With any type of groin or scrotal operation there is always a small chance that the testicle could be damaged or lost. The surgeon may also place a small scope or camera through the incision and check to examine if there is a hernia on the opposite side. If a hernia is found that side will also be repaired using the same technique. The sutures below the skin will all dissolve, no stitches need to be removed. There may be a clear substance over the surgical site or steri-strips (surgical tape) on the site. These do not need to be removed; these will fall off in seven days. Your child should refrain from tub baths/swimming for seven days, in order to avoid submersion into water at the surgical site. Your child may shower in 48 hours from the operation. Also it is common for your child to have mild swelling or bruising in the scrotum, this should resolve in several weeks.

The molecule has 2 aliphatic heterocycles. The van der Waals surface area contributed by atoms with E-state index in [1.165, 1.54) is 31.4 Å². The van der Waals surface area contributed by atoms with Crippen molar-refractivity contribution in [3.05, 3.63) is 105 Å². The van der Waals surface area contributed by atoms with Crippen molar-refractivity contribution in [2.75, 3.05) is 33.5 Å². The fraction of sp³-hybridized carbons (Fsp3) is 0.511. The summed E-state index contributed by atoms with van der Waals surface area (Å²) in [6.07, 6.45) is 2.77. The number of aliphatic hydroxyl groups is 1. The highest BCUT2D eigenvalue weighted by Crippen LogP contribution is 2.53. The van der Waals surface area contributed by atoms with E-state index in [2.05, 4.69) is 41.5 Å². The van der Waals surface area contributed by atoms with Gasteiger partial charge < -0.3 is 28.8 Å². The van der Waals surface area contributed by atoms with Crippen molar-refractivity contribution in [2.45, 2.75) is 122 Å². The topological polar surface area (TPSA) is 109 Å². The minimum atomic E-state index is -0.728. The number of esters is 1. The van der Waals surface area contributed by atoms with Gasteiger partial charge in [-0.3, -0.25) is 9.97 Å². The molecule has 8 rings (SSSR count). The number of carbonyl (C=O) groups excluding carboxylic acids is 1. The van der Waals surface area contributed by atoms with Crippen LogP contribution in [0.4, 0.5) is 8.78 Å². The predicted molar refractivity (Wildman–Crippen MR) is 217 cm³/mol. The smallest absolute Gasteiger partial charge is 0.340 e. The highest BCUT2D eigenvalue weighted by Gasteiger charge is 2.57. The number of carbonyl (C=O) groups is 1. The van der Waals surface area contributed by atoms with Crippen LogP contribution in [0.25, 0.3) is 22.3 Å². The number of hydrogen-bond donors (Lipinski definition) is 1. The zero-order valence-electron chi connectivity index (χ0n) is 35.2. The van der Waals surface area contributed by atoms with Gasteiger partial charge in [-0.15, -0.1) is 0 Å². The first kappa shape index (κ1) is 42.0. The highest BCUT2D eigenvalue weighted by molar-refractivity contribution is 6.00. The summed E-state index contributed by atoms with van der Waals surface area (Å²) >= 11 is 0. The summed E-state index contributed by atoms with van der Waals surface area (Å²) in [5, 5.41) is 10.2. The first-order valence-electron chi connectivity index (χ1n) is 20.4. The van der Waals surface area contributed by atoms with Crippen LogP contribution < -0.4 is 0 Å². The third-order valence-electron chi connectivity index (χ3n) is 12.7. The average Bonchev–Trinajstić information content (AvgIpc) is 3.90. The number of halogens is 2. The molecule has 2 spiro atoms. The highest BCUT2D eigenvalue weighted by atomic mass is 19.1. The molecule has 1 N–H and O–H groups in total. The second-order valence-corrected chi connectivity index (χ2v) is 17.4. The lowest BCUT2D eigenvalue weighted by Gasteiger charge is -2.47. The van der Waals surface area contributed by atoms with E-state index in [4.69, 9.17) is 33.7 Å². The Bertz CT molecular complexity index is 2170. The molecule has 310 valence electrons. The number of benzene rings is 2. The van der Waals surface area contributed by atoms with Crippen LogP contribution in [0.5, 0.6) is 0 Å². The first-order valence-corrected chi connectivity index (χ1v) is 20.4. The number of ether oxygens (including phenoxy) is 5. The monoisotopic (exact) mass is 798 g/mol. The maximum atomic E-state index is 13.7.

Diagram of surgery

Will my child have pain?

Most children do not have severe pain after inguinal hernia repair. Most often over-the-counter pain relievers (ie. Children's Tylenol or Children's Advil) are adequate for pain control. Often we will provide you with a prescription for Tylenol with Codeine for more severe pain. Do NOT mix a dose of regular Tylenol for Children and a dose of Tylenol with Codeine this may be too much Tylenol and could be harmful. Remember that codeine may make your child drowsy, nauseated, or constipated. Have your child take the codeine with food and encourage them to drink plenty of liquids. Teenagers should not drive or operate heavy machinery while taking codeine.